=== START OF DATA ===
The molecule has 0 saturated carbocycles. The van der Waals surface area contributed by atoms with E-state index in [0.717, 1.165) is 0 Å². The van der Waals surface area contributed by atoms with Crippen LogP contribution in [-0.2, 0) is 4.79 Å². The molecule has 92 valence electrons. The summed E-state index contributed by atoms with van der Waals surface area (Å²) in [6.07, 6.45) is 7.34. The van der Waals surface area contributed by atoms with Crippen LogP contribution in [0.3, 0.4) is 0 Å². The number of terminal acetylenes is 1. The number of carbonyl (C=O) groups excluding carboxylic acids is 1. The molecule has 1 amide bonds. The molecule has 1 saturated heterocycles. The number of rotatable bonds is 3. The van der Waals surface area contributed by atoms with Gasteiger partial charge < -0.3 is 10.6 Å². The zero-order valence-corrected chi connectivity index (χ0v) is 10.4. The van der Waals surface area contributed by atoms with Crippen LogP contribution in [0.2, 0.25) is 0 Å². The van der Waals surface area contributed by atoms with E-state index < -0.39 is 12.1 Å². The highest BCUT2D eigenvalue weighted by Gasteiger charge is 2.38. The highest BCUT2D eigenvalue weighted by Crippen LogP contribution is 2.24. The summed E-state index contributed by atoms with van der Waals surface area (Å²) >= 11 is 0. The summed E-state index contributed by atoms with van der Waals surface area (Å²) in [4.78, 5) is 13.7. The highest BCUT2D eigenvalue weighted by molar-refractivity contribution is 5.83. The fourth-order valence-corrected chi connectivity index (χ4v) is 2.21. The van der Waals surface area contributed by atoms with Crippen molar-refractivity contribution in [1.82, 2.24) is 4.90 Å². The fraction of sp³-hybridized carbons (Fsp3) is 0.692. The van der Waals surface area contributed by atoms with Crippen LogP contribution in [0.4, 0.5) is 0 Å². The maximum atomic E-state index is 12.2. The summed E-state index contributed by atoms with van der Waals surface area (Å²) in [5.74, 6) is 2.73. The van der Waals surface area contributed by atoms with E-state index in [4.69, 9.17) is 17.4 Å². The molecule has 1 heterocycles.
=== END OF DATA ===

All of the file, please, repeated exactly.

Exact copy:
The molecule has 0 saturated carbocycles. The van der Waals surface area contributed by atoms with E-state index in [0.717, 1.165) is 0 Å². The van der Waals surface area contributed by atoms with Crippen LogP contribution in [-0.2, 0) is 4.79 Å². The molecule has 92 valence electrons. The summed E-state index contributed by atoms with van der Waals surface area (Å²) in [6.07, 6.45) is 7.34. The van der Waals surface area contributed by atoms with Crippen LogP contribution in [0.3, 0.4) is 0 Å². The number of terminal acetylenes is 1. The number of carbonyl (C=O) groups excluding carboxylic acids is 1. The molecule has 1 amide bonds. The molecule has 1 saturated heterocycles. The number of rotatable bonds is 3. The van der Waals surface area contributed by atoms with Gasteiger partial charge < -0.3 is 10.6 Å². The zero-order valence-corrected chi connectivity index (χ0v) is 10.4. The van der Waals surface area contributed by atoms with Crippen LogP contribution in [0.2, 0.25) is 0 Å². The van der Waals surface area contributed by atoms with E-state index < -0.39 is 12.1 Å². The highest BCUT2D eigenvalue weighted by Gasteiger charge is 2.38. The highest BCUT2D eigenvalue weighted by Crippen LogP contribution is 2.24. The summed E-state index contributed by atoms with van der Waals surface area (Å²) >= 11 is 0. The summed E-state index contributed by atoms with van der Waals surface area (Å²) in [4.78, 5) is 13.7. The highest BCUT2D eigenvalue weighted by molar-refractivity contribution is 5.83. The fourth-order valence-corrected chi connectivity index (χ4v) is 2.21. The van der Waals surface area contributed by atoms with Crippen molar-refractivity contribution in [1.82, 2.24) is 4.90 Å². The fraction of sp³-hybridized carbons (Fsp3) is 0.692. The van der Waals surface area contributed by atoms with Crippen LogP contribution in [0.4, 0.5) is 0 Å². The maximum atomic E-state index is 12.2. The summed E-state index contributed by atoms with van der Waals surface area (Å²) in [5.74, 6) is 2.73. The van der Waals surface area contributed by atoms with E-state index in [4.69, 9.17) is 17.4 Å². The molecule has 1 heterocycles.